Cyber crimes can have a huge impact on businesses, according to experts like Moorhead Law, a Boulder computer crimes lawyer. Companies lost about $1.8 billion due to nefarious computer deeds, and the effects ripple through businesses in the form of:
- Increased operational costs
- Operational disruptions
- Altered business practices
- Damage to business reputation
- Lost revenues
- Stolen intellectual property
So, it’s a bit distressing to learn that in some situations, cyber crime is on the rise. The number of publicly-reported data breaches in 2021 far outpaced 2020, according to Forbes, and could be continuing to rise. The workplace is a common place for cyber crimes to occur, and for many over the past few years, that workplace has been at home or another remote location.
There’s a link between computer crime, the COVID-19 pandemic, and working from home, and it has shown how cyber criminals are switching up their tactics to better exploit the current climate. Despite its utility, the recent WFH trend has opened a new potential portal through which bad actors can attempt data theft and other business-related cyber crimes:
- The change of setting (without a prior remote work plan being in place, which applies to many organizations) means staff are now working with some unfamiliar technologies in order to carry out their duties remotely. Perhaps it’s a new work-computer they aren’t familiar with, or some new software they haven’t quite gotten the hang of.
- Staff are more likely to mix work and personal accounts—using the same device for work calls and home calls, having family members with access to work devices, etc. Personal emails are often less secure, as are personal devices. This, in turn, exposes the company to risk and may compromise security.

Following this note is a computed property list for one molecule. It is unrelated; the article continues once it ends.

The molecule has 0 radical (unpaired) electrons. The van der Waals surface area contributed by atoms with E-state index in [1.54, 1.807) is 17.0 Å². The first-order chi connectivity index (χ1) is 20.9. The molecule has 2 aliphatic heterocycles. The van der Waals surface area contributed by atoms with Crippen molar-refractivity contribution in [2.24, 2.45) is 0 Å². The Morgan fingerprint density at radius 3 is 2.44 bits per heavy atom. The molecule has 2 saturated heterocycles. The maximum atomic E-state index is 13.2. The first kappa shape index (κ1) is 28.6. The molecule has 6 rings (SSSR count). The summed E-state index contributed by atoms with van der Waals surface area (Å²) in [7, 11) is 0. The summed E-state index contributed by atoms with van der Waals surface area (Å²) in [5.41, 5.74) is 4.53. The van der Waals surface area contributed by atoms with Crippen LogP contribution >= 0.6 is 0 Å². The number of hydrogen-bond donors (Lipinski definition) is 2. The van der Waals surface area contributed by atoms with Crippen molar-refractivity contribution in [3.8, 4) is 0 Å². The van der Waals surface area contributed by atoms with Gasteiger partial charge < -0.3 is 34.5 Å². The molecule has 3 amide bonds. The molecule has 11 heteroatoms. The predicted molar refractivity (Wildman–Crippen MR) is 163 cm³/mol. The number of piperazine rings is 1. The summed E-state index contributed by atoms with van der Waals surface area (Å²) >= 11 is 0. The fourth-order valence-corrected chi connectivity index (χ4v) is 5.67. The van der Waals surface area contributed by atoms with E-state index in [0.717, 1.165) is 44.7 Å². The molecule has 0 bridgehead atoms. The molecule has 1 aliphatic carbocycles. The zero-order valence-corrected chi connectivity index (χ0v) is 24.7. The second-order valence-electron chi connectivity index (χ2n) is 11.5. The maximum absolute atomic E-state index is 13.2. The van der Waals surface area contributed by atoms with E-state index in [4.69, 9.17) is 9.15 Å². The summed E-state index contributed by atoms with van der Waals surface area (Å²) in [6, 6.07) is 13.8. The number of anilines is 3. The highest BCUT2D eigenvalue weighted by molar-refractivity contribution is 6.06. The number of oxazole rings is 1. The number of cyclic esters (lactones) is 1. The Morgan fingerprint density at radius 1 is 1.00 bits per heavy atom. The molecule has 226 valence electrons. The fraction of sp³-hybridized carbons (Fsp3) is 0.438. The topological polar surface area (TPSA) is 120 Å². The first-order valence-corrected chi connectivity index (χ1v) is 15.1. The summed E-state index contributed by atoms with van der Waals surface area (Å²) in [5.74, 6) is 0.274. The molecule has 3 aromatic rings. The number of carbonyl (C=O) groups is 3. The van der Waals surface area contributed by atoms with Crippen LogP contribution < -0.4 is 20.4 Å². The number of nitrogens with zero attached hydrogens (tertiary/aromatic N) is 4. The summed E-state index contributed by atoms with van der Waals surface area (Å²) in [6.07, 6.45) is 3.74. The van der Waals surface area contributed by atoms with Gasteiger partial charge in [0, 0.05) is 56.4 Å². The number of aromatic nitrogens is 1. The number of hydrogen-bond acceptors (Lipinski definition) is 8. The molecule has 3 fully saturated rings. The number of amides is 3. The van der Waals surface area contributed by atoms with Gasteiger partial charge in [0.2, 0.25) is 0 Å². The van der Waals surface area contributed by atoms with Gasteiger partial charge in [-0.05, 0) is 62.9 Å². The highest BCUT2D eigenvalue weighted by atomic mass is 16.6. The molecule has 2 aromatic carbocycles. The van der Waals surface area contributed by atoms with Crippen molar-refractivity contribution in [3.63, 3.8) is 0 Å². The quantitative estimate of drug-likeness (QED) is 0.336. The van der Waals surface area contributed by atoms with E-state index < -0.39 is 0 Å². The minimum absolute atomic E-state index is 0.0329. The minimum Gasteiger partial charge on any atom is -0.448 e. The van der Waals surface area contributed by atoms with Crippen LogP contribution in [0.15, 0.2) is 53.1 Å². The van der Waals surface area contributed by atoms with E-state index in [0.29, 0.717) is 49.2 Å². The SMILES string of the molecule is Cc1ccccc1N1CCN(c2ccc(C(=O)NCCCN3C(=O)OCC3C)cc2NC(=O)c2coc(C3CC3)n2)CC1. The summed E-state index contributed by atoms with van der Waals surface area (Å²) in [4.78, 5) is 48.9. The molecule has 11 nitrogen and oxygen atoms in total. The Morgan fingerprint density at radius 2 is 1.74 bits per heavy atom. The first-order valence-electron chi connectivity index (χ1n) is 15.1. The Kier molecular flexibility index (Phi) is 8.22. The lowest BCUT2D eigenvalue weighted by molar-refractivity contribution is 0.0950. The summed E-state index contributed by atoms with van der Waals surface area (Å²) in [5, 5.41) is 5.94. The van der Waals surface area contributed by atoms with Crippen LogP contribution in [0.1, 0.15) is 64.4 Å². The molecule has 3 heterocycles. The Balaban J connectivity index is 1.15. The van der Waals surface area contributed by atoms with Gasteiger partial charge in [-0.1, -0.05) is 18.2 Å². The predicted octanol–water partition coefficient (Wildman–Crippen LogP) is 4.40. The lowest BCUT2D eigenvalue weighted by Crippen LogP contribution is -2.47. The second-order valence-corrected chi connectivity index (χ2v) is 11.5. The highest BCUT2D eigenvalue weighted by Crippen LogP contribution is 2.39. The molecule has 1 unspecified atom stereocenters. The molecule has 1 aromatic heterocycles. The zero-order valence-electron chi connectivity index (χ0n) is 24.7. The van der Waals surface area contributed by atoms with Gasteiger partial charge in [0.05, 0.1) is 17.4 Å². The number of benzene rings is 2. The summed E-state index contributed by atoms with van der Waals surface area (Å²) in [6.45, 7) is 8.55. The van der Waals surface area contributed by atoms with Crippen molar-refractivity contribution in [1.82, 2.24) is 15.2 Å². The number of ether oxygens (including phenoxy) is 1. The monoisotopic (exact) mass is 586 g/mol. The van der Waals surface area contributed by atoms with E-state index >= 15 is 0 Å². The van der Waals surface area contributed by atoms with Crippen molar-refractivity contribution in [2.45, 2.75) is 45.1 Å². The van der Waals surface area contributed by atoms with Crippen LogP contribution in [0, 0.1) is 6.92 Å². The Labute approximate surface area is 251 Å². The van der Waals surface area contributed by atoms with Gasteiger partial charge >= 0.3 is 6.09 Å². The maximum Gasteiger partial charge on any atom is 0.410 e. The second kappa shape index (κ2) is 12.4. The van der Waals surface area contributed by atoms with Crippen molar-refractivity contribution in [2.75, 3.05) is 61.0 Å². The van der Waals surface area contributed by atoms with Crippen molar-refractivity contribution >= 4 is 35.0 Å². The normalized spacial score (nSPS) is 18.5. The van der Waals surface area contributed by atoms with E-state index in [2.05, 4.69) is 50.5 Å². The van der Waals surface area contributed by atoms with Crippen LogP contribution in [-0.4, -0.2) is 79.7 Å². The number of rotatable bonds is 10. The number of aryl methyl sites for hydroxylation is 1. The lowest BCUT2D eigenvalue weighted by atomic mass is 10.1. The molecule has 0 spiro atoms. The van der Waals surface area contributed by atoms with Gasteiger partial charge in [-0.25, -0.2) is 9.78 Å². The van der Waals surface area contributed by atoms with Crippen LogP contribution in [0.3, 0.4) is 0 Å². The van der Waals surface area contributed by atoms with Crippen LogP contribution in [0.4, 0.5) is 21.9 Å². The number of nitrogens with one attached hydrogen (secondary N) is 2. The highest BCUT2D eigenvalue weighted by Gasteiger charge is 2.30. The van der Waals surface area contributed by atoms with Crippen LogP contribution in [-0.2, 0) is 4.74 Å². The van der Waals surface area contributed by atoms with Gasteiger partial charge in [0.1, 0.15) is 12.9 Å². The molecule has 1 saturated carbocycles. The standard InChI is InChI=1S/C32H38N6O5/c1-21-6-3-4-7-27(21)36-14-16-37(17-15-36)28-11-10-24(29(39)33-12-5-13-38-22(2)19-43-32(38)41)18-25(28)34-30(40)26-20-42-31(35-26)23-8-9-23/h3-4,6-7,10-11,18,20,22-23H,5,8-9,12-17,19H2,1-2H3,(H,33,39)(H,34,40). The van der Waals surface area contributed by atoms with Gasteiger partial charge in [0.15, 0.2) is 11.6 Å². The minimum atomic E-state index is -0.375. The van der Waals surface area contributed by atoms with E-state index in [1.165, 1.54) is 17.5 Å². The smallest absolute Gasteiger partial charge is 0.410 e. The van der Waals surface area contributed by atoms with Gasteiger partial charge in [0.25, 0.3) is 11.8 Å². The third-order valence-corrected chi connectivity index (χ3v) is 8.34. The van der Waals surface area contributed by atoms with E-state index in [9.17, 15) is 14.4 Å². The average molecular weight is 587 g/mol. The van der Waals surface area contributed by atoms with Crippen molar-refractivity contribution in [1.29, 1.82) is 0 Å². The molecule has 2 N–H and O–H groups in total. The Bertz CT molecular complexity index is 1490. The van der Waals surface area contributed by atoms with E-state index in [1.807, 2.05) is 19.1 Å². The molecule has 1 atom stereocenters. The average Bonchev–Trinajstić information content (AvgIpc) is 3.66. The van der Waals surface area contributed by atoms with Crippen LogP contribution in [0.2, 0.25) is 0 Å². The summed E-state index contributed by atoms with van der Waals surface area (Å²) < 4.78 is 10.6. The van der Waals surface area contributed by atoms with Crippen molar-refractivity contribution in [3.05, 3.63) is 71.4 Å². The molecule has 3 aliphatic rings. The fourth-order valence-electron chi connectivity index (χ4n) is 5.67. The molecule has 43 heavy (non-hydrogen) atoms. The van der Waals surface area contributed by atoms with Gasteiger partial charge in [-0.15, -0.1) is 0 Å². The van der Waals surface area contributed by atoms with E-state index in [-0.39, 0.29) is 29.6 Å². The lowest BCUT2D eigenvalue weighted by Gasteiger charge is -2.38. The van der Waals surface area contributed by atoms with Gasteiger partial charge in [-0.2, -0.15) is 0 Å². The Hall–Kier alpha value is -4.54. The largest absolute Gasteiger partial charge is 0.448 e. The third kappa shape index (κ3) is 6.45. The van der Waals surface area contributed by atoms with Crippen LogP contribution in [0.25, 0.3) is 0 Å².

- This is all worsened by the fact that, at home, some employees are more likely to become distracted and are therefore less vigilant in stopping cyber crime.
While it may seem, in the midst of this heightened risk, that all threats to company data come from the outside, it’s important to remember that there are also internal threats that they’ll need to be aware of as well. One of the most common is plain-old human error, where well-intentioned employees make honest mistakes. It’s often something simple, like sending the right data to the wrong recipient, but it still results in unauthorized access of company information and can wreak havoc upon your operational security.
Internal threats also exist in the form of rogue employees who are intentionally trying to compromise security for their own financial benefit or because they have some kind of grudge. These unscrupulous individuals will actively look from vulnerable points within a company’s security net, and may exploit their own level of access to facilitate their crimes.
Businesses can take measures to change the course of these trends, however, and one of the most important steps is ensuring that employees are cognizant of proper procedures and how to recognize cyber crime attempts. Companies should regularly test their security measures, and make certain that they are quick when responding to weaknesses and vulnerabilities.